The sustainable approach will be to nurture the people’s connection to the landscape by recognising, acknowledging, overlaying, juxtaposing and fully interpreting their identities in the new mediums that have now emerged as ways through which these landscapes are now interpreted. Tourism is one of the most popular mediums, but not necessarily the only and best medium. More in-depth discussions of the non-sustainable nature of disconnecting people (cultures) through the protected area management approach can be read in chapter 2 of the book titled African cultural heritage Conservation and Management: Theory and Practice from Southern Africa (2016), available at the following  web-link: http://link.springer.com/chapter/10.1007/978-3-319-32017-5_2

Therefore as we ponder on what constitute “risk” to wetlands on Wetlands day 2017, it is not enough to all be talking of climate change, which is the obvious mention. I would like for us to move away from the biophysical risk and focus on the cultural-psycho-social disconnect risk which leads to socio-political issues relating to the use of wetlands in sub-Saharan African in particular where they appear in protected areas.                                           In our segregated disciplinary approaches, we see African wetlands for their biophysical value, which in the modern economic centered governances automatically translates to tourism revenue and more economic investments. But we fail to look at what protected wetlands’ future is if it is disconnected from the people surrounding it, being local populations. The book on  ‘African Cultural Heritage Conservation and Management (2016)  (http://www.springer.com/gp/book/9783319320151) brings out discourses on how international conventions and disciplinary approaches are fuelling these disconnects instead of using cultural values, inherent amongst local peoples, to enhance conservation of these landscapes by recognising and overlaying cultural values in protected wetlands of southern Africa. This can further add value to the tourism package that is given so much attention in African protected landscapes.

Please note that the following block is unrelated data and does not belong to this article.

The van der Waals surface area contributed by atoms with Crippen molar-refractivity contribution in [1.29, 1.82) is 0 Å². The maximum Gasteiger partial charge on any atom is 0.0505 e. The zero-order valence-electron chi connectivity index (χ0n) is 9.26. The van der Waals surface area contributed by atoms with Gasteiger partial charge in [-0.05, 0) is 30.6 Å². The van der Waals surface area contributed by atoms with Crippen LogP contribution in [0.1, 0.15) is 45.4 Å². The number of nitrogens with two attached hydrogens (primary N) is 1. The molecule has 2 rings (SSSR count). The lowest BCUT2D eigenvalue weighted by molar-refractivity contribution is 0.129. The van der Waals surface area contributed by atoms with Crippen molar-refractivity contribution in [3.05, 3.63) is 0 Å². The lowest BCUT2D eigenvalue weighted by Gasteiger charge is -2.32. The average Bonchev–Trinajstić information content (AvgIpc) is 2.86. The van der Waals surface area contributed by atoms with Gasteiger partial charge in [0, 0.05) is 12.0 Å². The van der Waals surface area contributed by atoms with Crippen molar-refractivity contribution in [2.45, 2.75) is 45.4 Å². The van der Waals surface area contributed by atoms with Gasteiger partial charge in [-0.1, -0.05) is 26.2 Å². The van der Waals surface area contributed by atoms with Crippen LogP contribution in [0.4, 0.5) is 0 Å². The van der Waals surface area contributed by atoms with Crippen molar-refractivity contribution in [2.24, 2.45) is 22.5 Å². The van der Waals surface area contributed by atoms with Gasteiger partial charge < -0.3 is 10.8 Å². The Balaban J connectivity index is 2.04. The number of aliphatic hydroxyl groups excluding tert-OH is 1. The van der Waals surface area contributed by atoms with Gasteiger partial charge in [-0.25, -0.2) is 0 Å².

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Poor ethics in publishing: guide for new scholars- article provided by Elsevier publisher’s editor Bert Blocken

Welcome to 2017!!📖📚. As the year commences with new resolutions to do our best, it is important that we assess whether we are giving our best in the most ethical way possible, in a way that will build our aspirations not destroy them.

Publishing is a long circuitous road particularly for new scholars

Many young and upcoming scholars cherish seeing their names on academic manuscripts. And yes, it is exciting as i remembet my first academic output! But is it somethi g you will be proud of in the next 5 years? Is it an output that will help build one into academia or discourage?